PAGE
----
Raimo Vayrynen, New Directions in Conflict Theory

Raimo Vayrynen, ed., (London: Sage Publications, 1991), 232 pp.

Summary by Tanya Glaser.

Copyright 1997 by the Conflict Research Consortium


TOPICS:

Escalation control; Negotiation, mediation, facilitation, and consensus building, conflict transformation; written for first and third party participants.

ABSTRACT:

New Directions in Conflict Theory is a collection of essays which explore new approaches to national and international conflict resolution. The essays address a broad range of issues, from the uses of violence to international environmental conflict.

New Directions in Conflict Theory will be of interest to those seeking to broaden their understanding of contemporary issues, challenges and approaches to international conflict resolution. This work is divided into nine chapters, with Foreword by Evelyne Blamont. Blamont reviews the peace research activities of the International Social Science Council. The essays in this collection are the products of a peace research symposium hosted by the ISSC.

Raimo Varyrynen examines the social functions of violence and of collective violence, focusing particularly on violent rebellions and civil wars. If nonviolent forms of conflict resolution are to replace violent forms, they will have to identify and transform the root causes of violence.

Morton Deutsch explores psychological, social and cultural influences on conflict resolution. Factors promoting conflict include contact with and visibility of different people or groups, perceived incompatibility of interests, and perceived utility of conflict. Deutsch also describes the factors which encourage either escalation or resolution of conflicts.

Michael Nicholson examines the advantages and limitations of a rational choice theory approach to understanding conflict resolution. Rational choice model are helpful in clarifying conflict situations. However, such static models are less helpful in describing the dynamic process of conflict resolution. Also, emotional factors often play an important role in supporting or resolving conflicts.

Richard Falk explores the challenges posed to international law by the growing participation of non-state actors in international life. Non-state organizations such as corporations, human rights and environmental groups are increasingly active on the international scene. However, international law has traditionally focused on relations between sovereign nations. Falk suggests ways to extend international law to deal with the new international situation.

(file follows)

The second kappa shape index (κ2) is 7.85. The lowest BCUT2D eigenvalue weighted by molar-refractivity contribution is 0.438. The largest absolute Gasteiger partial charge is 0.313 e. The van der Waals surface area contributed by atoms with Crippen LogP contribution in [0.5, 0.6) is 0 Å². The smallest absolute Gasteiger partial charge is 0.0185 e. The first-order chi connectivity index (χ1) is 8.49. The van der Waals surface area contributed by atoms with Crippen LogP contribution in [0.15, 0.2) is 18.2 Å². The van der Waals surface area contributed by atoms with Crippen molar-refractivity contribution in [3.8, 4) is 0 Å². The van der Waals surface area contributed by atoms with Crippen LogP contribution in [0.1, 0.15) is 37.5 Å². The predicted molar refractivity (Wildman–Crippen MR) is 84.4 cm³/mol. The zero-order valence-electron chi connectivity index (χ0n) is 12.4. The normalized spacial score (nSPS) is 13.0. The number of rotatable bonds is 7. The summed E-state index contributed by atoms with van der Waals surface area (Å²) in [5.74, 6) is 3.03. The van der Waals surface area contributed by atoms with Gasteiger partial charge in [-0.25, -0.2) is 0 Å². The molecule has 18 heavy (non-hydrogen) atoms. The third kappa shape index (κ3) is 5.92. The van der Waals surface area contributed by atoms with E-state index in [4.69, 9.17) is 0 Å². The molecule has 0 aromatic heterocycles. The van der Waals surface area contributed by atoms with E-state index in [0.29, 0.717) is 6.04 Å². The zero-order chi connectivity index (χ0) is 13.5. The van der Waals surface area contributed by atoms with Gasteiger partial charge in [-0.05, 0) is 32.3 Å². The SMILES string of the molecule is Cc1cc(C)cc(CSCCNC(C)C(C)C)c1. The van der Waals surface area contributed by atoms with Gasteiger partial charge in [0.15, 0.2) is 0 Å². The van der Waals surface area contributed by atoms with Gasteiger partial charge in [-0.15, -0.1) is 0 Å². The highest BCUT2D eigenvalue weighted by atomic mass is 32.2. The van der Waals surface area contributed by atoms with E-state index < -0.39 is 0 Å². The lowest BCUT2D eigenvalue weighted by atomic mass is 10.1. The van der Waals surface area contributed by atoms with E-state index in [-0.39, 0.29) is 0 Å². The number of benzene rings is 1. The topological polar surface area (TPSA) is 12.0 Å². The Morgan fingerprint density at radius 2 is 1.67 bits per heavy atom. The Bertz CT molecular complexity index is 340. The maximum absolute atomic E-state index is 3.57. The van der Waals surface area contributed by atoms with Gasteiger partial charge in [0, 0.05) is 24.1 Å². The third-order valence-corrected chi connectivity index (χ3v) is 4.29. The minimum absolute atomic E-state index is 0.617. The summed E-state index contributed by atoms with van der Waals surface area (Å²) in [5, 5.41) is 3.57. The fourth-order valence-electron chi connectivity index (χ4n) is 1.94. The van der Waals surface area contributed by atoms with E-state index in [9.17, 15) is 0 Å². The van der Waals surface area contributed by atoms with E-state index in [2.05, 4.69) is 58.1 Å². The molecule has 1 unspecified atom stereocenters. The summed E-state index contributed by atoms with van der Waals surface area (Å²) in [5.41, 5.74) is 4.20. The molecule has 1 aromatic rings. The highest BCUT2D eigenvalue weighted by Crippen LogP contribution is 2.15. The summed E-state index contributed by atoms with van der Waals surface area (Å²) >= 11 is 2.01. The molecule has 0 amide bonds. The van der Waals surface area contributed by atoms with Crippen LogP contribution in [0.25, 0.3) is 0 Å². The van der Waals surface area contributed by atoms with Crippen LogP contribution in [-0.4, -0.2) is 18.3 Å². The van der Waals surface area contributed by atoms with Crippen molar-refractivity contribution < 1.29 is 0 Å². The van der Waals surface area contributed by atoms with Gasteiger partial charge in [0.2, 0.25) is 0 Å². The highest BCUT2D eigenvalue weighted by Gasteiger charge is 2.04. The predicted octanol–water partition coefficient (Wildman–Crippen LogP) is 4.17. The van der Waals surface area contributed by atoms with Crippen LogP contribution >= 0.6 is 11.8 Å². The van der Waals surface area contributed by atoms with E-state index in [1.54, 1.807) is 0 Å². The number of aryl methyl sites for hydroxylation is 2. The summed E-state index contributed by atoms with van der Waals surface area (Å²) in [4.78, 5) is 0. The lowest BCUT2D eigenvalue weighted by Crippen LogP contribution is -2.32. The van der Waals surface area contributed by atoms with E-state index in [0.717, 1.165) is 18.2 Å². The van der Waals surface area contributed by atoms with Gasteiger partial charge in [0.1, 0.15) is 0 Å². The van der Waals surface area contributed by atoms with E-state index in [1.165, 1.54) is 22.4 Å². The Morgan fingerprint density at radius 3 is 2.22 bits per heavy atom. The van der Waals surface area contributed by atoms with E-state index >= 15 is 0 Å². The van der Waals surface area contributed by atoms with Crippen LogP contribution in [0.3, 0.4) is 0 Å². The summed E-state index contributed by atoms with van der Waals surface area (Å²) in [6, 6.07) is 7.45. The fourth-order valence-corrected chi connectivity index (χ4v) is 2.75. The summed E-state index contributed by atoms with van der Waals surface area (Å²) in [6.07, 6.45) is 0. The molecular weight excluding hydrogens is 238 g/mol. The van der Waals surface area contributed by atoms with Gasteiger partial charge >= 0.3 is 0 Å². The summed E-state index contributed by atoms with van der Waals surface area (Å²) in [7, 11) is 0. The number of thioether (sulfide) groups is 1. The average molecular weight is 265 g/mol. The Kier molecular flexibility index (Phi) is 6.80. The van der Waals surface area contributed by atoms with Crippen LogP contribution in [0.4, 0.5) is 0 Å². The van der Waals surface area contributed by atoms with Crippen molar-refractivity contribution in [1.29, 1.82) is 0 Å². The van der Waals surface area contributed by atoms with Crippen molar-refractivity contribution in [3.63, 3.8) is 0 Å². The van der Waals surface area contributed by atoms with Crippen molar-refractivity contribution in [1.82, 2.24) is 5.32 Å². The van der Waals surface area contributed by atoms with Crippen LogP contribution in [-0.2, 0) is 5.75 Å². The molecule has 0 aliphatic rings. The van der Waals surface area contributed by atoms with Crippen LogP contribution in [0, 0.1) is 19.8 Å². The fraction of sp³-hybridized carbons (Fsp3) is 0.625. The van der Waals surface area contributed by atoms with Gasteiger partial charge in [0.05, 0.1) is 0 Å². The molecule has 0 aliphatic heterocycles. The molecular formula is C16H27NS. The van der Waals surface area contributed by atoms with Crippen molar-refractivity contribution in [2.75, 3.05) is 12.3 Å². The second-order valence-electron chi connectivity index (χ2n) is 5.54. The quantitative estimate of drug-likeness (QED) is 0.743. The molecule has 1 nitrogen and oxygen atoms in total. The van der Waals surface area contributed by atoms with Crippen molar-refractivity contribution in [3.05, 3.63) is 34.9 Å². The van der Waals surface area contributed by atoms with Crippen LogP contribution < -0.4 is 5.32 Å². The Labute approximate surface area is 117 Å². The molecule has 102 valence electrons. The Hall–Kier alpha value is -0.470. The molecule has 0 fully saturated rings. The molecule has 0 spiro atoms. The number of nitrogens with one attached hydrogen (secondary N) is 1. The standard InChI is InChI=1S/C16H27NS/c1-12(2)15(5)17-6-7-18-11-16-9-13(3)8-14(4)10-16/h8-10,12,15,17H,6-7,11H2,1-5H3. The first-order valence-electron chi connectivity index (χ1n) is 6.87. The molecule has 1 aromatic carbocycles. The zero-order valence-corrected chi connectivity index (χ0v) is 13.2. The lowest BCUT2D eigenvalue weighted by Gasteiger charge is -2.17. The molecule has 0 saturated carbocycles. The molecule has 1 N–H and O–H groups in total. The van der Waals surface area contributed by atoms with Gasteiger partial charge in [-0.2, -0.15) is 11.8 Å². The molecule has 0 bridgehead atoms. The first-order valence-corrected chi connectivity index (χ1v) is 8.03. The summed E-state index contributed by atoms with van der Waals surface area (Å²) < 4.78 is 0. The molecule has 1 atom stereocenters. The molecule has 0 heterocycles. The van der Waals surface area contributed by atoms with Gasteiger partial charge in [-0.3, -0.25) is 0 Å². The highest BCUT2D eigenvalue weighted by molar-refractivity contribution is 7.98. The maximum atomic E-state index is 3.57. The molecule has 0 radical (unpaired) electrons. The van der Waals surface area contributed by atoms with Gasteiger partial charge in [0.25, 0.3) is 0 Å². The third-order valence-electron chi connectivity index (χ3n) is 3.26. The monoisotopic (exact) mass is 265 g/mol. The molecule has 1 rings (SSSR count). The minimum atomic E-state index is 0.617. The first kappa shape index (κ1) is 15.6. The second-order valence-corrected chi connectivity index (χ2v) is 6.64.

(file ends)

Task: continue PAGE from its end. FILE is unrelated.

Michael Renner, Mario Pianta and Cinzia Franchi examine the relationship between international conflict and environmental degradation. Loss and degradation of environmental resources has become a source of international conflict, due to both competition for resources, and to the tendency of environmental impacts to cross state boundaries. The authors also discuss the effect of a world economy on the environment, and discuss obstacles to global environmental cooperation.

Peter Wallersteen asks whether international conflicts are ever truly resolved, or whether they are merely transformed into new conflicts. He uses a structural analysis to contrast the treatment of Germany after WW I to its treatment after WW II. He concludes that "conflicts are processes, where 'resolutions' are often only part of continuous developments."[p. 151] Effort should be directed to encouraging nonviolent or peaceful transformations.

Juergen Dedring examines the meaning, structure and relevance of multilateral approaches to conflict resolution for the international system. Much of existing academic work on international negotiations focuses narrowly on two-party negotiations. Dedring reviews recent cases in multilateral conflict resolution and suggests some basic features common to those cases.

Hans Nagpaul and Susana Penalva explore urban-rural relationships in India and Latin America, respectively. Both examine the process of urbanization. Nagpaul examines the sources of urban-rural conflict, and suggests ways of minimizing such conflicts. Penalva focuses on differences in the process of urbanization between the First and Third worlds. She examines the economic and political impacts of increased urbanization on the international scene.

New Directions in Conflict Theory explores a variety of contemporary issues in international conflict resolution. The essays are generally accessible to the lay reader.

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